Can I send you an email?
In the last few months there has been a rise in “pretexting” phone calls from legitimate marketing organisations, probably in response to anti-spam legislation around the world.
The usual script is an unsolicited phone call from a real live human, asking for permission to use your email address in order to send you some marketing material, usually described as a “White Paper”.
The calls are often made over a low-quality connection (i.e. cheap VoIP) and come from non-native English speakers (a kind way to suggest “offshore call centres”). However, they do generally respond well to a polite “No thanks” as an answer, and to requests to not be called again in the future. If permission is given the eventual email usually represents a legitimate trading company of some sort.
All in all, no real problem.
I have a business opportunity for you!
However, we’re beginning to hear of the same approach being used by spammers, particularly of the advance-fee fraud variety. A small amount of research (i.e. get your name and job title from a website), a hacked VoIP system (which lets them call anywhere in the world for free), and a fresh email address from one of the big free webmail providers potentially gives these criminals a much more direct line to your mailbox and your attention.
This is a particular worry because it won’t be long before these techniques are used for distributing fresh malware – you receive a difficult-to-understand phone call from someone with urgent information to send to you, and a couple of minutes later in comes the email, along with a juicy PDF attachment. Would you resist the temptation to click? How can you tell the difference between an attack, and a real foreign student or academic trying to work with the University?
(Some of you reading this might suddenly realise that you already open too many attachments without stopping to check fully the source!)
What should you do?
The best defence if you are unsure would be to check with your colleagues, see what they think; to check with your IT support; or to ask the ITS Information Security Office for an opinion.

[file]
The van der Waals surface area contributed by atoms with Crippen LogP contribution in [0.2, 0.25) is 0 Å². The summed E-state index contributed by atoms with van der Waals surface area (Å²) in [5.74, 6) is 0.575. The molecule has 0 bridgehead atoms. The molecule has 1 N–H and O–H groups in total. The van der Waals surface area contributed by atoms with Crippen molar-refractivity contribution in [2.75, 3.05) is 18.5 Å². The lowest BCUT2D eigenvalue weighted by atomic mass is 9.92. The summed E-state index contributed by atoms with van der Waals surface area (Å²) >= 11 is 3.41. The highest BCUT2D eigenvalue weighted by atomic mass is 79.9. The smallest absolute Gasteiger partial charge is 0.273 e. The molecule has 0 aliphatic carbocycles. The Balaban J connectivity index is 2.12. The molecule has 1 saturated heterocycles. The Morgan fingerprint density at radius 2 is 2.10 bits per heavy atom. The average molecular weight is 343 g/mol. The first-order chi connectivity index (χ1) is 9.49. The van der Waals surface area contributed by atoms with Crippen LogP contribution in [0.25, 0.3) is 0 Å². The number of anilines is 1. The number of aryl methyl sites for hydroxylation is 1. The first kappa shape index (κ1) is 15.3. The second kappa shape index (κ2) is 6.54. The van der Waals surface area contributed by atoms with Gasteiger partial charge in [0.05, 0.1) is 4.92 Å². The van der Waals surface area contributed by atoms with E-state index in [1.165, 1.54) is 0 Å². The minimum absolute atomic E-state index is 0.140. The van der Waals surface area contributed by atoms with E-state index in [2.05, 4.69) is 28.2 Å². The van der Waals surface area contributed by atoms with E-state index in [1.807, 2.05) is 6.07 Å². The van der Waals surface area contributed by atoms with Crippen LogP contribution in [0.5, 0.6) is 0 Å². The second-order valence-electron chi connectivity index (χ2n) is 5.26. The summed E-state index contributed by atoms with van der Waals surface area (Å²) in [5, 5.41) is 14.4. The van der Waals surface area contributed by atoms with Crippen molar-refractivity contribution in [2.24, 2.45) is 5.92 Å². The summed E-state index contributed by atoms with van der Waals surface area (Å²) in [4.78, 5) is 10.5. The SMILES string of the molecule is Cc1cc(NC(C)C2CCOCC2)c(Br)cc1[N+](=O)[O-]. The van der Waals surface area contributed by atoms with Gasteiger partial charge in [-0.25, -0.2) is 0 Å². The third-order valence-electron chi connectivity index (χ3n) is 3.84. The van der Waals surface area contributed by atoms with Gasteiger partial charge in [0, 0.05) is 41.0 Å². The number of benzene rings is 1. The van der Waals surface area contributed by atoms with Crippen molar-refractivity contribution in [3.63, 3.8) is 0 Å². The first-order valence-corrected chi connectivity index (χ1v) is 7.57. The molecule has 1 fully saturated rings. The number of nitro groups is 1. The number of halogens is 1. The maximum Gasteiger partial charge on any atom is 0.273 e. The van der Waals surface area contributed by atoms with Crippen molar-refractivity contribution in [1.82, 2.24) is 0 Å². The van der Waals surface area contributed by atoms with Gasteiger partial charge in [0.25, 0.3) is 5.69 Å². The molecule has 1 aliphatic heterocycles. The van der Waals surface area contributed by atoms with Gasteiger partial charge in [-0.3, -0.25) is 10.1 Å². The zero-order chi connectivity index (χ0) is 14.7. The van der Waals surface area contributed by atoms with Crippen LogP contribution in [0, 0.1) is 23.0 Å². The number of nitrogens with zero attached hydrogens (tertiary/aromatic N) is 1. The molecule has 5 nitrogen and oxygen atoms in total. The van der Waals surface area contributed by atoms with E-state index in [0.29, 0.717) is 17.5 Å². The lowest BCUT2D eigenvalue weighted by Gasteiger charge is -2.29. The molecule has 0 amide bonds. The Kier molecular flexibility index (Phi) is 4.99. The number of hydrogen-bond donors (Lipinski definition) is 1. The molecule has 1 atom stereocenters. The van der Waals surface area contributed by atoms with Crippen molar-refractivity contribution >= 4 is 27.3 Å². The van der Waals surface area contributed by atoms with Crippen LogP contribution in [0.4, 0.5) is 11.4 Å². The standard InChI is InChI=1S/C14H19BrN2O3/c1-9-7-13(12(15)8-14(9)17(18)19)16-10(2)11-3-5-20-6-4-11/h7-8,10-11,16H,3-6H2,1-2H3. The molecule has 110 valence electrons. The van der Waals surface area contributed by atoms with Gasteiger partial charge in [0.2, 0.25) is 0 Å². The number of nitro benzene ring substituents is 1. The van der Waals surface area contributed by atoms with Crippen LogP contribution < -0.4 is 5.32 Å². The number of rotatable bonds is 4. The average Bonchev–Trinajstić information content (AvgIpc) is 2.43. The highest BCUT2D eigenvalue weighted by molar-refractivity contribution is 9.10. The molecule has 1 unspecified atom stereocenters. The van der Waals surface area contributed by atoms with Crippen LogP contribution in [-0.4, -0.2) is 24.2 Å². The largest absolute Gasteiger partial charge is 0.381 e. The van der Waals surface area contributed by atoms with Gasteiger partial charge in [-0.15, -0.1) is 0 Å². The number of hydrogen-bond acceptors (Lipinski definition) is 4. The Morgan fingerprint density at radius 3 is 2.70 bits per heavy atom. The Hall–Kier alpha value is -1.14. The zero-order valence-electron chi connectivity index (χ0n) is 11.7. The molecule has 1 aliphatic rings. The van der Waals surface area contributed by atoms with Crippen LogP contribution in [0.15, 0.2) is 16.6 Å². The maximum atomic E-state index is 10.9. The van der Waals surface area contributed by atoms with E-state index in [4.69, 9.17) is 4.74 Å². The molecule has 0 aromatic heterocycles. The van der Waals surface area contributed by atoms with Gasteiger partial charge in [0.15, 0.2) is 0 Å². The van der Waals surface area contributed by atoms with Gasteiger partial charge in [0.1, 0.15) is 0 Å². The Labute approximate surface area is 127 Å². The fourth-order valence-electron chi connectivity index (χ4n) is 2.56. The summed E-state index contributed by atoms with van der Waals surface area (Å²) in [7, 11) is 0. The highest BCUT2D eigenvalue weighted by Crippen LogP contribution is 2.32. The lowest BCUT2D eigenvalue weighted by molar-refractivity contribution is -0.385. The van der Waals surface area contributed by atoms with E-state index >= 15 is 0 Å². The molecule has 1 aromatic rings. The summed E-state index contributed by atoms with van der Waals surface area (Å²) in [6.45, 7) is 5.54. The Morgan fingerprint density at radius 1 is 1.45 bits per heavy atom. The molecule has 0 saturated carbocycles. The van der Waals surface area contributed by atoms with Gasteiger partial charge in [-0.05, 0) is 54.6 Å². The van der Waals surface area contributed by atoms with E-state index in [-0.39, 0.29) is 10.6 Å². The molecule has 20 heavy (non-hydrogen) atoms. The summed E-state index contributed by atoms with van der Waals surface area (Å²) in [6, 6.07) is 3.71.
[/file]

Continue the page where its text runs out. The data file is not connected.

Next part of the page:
If you don’t have an opportunity to get a second opinion, you have a few technical opportunities to reduce the risk. Firstly, wait a while … come back to the message in a couple of hours time. If the message came out of hours, just don’t open it until you are back at work. Remember that just because it seems to be urgent to someone else it is not necessarily urgent to the University!
Instead of just opening the attachment, ask your anti-virus software to scan it. This is best combined with the “wait a while” approach – if this is a new malware sample (there are tens of thousands per day automatically created), give your AV software time to get an update from the vendor.
Finally, open the attachment in an unusual program. For example, malware PDFs often only successfully attack Adobe Acrobat Reader, so if you have a different PDF reader available you could use that. Instead of opening untrusted attachments with Microsoft Word, open it with a copy of Libre Office. If your job role means that you will be receiving unsolicited attachments regularly, get your IT support to help you install these alternatives.
Finally, if you are in any doubt, leave the file alone and refer the whole thing to the Information Security Office. We can check a lot more details to find out what is going on, and we really don’t mind being asked.